Ulster Farmers’ Union (UFU) president, Victor Chestnutt, believes that society as a whole buys into the principle of supporting agriculture into the long-term.

He told Agriland: "As an industry we need long-term support. But I also think that the support farmers need will always be there.

"It may be drawn down differently. But if we are truly serious about climate change, farmers are unique in being able to operate on both sides of the equation.

Getting the money may well require farmers involving themselves in a number of different schemes. And I think this is only right and proper.

"The downside is that life looks set to become more complicated for farmers as they access the support that is available. But government also recognises that agriculture plays such an important role in maintaining environmental standards across the country as a whole," he added.

"And, on that basis alone, it will have no option but to continue supporting the farming sectors."

Long-term support for agriculture

"Looking to the long-term, we need to see at least the same level of support coming into the industry, as is currently the case," Chestnutt continued.

The UFU president said that last year, the single payment accounted for 81% of the income generated on local farms in Northern Ireland.

According to Victor Chestnutt, the government wants to food to be produced in an environmentally sensitive manner. But he also recognises the vast improvements that farmers in Northern Ireland can secure as they strive to improve the efficiency of their businesses.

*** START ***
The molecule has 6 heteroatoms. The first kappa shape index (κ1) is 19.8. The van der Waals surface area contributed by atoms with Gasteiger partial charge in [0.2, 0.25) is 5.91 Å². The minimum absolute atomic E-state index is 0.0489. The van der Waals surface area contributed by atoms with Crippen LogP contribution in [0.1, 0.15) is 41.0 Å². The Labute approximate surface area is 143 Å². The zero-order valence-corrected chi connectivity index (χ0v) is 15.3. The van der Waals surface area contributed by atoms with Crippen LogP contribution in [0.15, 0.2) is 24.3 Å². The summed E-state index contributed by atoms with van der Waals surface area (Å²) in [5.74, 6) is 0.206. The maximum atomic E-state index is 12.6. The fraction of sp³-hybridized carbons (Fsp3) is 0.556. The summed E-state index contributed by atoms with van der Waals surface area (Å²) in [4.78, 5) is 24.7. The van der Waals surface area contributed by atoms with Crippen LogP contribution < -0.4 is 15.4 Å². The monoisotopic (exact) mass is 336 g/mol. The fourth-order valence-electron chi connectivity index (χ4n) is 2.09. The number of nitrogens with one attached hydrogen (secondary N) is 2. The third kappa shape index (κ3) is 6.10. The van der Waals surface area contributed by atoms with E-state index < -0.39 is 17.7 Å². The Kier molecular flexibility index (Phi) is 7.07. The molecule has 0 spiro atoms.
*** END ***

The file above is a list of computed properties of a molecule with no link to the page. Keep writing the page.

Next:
As far as he is concerned, efficiency and sustainability are two sides of the one coin.

UFU supportive of sustainability pillars

The UFU president said he supports the four pillars of sustainability, laid out in the policy framework document recently published by Northern Ireland's agriculture minister, Edwin Poots.

These are: Increased farm productivity; improved resilience; environmental sustainability; and a responsive supply chain.

The UFU president commented:

"The public consultation that is now ongoing needs to be very sharp and to the point.

In total contrast to the developments that have taken place in England and Wales, the union here has worked very closely with the farm minister and his officials to put in place a policy document that meets the specific needs of local farmers."

Victor Chestnutt said he feels that food production levels will, at the very least, be maintained in Northern Ireland.

He explained: "I don't buy into the principle that we need to throttle back our food production levels with the world's population set to increase so significantly over the coming years.

The more we import food, the greater the intensity of the carbon within the food that we eat here. This approach makes no sense at all.

"Western Europe can produce red meat and milk with a carbon intensity figure that is 52% less than that recorded in the rest of the world. So importing food puts the carbon intensity figure entirely in the wrong direction," he concluded.